Maintaining culture, engagement, and connection in distributed organizations

Helping leaders determine what kind of workplace condition would be suitable for their team, i.e., in-person, virtual, or hybrid
Determining the role of generative AI in HR and how it can be used to automate tasks and make the work done more efficiently and effectively. Today, many HR professionals are running lean due to the economy, so an HRBP has to find unique and creative ways to do more work with fewer resources.

Moreover, the modern workplace is completely digitalized. Even though some of the organizations have shifted to a digital workforce, yet, there are still many of them that are still operating physically.

A Coach & A Consultant

An HR Business Partner must understand how current and future challenges impact employees in their organization. This enables them to provide valuable advice and appropriate coaching techniques to the key stakeholders. It is also better to clarify that an HRBP’s role is just to serve as an advisor, and not to take over all responsibilities. Some of the most typical responsibilities may include:

  • Conducting regular meetings with executives and the board of directors, offering HR advice whenever needed
  • Staying updated on employment laws and regulations, so that they could provide guidance to ensure compliance
  • Assisting in the development and implementation of HR processes and policies

Building a Competitive Organization

To stay competitive in the industry, HR Business Partners have to focus on:

  • Assisting the business in strategizing, training, and adapting to create the best product or service.
  • Guiding line managers on performance management, helping them navigate organizational and people-related issues.
  • Optimizing the organizational structure to enhance productivity and performance.
  • Ensuring that the organization can attract and retain top talent. They collaborate with other HR team members to implement innovative and inclusive recruitment strategies.
  • Develop compensation and benefits plans that are future-proof, and implement reward and recognition programs that improve both financial results and employee engagement.

Empowering Leaders

HR Business Partners must provide leaders with the resources, knowledge, and skills they need to effectively manage their teams. This ultimately results in a much stronger, and more autonomous management structure. The main focus is to create an environment where leaders are adequately equipped to handle most of the day-to-day workforce issues on their own. When HRBPs help leaders navigate the complexities of people management, it contributes to a strong organizational culture and also enhances organizational effectiveness.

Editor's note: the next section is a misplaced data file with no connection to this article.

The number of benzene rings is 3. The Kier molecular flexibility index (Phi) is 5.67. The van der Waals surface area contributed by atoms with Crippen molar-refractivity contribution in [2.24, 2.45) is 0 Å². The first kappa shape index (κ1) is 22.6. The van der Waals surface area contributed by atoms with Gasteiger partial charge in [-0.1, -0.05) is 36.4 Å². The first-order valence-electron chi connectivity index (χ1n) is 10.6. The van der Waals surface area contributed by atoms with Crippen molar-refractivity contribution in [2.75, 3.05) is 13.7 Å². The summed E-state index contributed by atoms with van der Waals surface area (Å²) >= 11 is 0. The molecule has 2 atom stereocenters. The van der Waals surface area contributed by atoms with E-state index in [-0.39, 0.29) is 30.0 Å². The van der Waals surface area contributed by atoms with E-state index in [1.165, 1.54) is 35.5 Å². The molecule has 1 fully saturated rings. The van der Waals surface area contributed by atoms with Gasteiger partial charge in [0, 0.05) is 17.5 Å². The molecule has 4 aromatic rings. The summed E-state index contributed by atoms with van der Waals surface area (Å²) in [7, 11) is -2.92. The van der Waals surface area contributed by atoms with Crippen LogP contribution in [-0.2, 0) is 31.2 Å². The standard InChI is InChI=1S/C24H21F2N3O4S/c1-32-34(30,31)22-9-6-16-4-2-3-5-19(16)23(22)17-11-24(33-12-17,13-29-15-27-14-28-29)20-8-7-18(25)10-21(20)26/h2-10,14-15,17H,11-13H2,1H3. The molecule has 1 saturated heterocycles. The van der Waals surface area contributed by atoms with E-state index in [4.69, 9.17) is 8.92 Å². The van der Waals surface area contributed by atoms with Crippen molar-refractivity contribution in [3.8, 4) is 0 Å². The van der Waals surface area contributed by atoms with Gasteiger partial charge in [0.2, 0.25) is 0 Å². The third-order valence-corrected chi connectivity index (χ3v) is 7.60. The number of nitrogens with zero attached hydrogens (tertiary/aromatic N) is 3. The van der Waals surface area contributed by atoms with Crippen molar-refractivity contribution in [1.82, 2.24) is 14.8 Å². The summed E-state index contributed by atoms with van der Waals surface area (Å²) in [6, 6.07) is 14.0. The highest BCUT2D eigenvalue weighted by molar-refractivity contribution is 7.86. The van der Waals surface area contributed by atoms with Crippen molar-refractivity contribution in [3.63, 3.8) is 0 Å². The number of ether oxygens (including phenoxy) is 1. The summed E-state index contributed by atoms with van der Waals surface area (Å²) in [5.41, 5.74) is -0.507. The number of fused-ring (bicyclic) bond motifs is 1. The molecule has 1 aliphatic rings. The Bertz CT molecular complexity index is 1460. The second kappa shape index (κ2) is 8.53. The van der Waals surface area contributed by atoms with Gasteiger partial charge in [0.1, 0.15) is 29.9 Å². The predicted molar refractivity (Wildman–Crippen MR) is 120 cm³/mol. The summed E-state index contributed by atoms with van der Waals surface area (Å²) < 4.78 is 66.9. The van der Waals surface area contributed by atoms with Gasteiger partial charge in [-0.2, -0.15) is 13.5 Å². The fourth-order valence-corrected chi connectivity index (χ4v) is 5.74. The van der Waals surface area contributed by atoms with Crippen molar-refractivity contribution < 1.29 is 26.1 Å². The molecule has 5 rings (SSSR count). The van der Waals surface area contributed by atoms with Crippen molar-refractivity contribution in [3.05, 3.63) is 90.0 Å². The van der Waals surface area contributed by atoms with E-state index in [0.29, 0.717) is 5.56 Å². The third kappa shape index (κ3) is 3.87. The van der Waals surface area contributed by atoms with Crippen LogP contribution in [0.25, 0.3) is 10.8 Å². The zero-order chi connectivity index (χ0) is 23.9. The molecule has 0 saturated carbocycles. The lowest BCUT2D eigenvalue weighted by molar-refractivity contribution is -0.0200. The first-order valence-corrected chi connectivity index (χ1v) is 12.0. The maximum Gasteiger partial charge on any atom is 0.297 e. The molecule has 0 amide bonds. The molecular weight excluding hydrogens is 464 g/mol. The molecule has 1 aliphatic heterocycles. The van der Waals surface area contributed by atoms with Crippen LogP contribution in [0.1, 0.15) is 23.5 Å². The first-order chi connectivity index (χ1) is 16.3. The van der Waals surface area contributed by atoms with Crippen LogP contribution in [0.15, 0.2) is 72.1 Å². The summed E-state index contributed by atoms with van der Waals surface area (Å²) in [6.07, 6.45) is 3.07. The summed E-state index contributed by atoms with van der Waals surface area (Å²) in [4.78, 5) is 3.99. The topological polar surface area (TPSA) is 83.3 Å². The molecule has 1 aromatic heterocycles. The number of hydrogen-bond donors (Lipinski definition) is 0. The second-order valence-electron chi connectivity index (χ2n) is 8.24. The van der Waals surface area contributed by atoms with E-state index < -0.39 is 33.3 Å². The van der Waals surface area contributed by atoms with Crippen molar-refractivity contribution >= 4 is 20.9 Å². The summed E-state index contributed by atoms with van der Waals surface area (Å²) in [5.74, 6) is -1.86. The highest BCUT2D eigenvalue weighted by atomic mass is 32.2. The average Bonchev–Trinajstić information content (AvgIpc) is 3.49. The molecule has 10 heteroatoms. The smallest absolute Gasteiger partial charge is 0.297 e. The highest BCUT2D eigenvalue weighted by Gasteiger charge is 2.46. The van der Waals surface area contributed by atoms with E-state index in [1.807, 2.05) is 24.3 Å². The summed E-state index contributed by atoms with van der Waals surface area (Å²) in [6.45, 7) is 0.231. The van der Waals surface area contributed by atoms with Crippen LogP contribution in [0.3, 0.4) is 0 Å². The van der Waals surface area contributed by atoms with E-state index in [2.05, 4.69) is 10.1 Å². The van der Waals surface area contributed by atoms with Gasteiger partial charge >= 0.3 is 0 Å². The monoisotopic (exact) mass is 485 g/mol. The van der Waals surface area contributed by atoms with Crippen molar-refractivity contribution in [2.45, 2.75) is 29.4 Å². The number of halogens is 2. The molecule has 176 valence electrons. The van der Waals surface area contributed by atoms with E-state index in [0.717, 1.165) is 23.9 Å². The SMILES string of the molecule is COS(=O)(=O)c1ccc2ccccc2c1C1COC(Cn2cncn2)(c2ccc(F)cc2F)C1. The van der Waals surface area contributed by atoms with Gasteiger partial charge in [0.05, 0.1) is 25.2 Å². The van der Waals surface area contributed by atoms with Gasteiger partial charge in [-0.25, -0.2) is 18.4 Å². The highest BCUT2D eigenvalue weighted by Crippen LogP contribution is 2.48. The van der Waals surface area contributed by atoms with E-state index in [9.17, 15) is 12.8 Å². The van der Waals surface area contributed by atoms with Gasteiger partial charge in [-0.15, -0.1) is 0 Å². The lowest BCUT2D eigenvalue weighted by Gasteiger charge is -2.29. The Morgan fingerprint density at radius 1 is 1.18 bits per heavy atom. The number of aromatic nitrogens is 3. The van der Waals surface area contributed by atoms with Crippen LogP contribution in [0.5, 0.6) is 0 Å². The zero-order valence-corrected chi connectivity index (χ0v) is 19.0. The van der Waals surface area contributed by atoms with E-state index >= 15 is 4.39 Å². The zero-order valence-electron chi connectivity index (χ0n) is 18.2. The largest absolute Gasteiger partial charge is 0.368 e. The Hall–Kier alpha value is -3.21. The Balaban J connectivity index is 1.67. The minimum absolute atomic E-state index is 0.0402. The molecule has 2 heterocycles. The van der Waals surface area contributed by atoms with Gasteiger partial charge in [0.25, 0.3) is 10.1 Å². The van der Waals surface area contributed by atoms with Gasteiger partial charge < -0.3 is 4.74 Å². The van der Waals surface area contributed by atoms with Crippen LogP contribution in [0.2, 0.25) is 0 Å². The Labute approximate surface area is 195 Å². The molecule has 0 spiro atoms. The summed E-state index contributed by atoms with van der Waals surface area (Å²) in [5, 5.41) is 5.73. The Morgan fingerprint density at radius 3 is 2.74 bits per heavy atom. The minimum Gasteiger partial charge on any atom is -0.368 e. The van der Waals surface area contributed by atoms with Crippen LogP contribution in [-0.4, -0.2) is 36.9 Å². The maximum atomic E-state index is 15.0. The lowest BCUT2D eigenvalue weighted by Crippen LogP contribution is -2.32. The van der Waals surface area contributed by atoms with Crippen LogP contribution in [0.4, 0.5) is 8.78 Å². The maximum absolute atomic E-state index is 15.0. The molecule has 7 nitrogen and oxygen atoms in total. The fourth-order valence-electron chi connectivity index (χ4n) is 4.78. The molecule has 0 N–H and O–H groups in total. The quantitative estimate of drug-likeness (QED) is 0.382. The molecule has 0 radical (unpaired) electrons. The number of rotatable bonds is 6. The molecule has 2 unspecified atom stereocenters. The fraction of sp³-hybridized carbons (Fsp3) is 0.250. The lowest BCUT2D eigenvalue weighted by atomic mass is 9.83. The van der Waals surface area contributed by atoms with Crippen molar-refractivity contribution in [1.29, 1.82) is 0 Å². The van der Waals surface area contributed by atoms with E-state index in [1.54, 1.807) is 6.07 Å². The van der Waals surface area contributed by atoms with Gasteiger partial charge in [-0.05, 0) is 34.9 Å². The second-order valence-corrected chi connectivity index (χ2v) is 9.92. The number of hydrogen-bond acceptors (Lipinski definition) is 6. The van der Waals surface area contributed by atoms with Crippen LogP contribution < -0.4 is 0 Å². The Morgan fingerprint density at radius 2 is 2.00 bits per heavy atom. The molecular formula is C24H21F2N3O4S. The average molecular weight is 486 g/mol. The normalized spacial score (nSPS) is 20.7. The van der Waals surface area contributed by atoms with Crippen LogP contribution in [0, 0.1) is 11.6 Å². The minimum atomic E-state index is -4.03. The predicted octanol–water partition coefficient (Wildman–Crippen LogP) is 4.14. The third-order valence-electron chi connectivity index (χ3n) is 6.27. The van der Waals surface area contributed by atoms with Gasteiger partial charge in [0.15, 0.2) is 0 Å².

Human Resources Business Partner Skills & Competencies

An HR Business Partner’s role is highly dynamic and strategic. They are required to think and plan strategies through proper communication with business leaders and HR managers. In addition to that, they also need certain skills to carry out all these functions flawlessly. Therefore, the major skills required in a Human Resources Business Partner role are powerful decision-making, sheer determination, and leadership. Some of the other skills and competencies of an HRBP include:

Data Literacy

In an HR Business Partner’s role, digital skills play a huge role, and therefore they need to be skilled in data collection, analysis, and interpretation. With advancements in technology, HR tools have also become updated and overly advanced. Some of the most important digital tools that could be required by an HRBP are:

Collaboration tools: They aid HRBPs in training, hiring, and onboarding talent. These tools also allow non-verbal communication, making it easy for different HR teams to communicate effectively with HR professionals.

Developmental tools: They assist HRBPs in judging performance metrics, managing labor statistics, and other technical tasks like these.
Digital Analysis tools: They allow HRBPs to analyze the employee’s performance and efficiency.

Software Management tools: They allow HRBPs to efficiently manage their team. Since the majority of workers in the HR department work under an HR strategic business partner, to manage their tasks, proficiency with a digital human resources management tool is mandatory.

Business Acumen

Business Acumen is not just about understanding financial principles, but also identifying risk, reward, and business outcomes related to it. Apart from this, we could also say that business acumen is a fusion of knowledge and skills gained from industry experience. Here, knowledge refers to the understanding of business and HR processes, and skills refers to tactics used to implement that knowledge into the business for the best outcome possible.

People Advocacy

The key role of a Human Resources Business Partner is to advocate for the organization in its support. This process also involves the advocacy of employees working in that organization. Advocating for their employees and balancing their needs with organizational objectives is a priority for every HR professional. Organizations cannot survive or succeed without treating their employees fairly and rewarding them for their good work.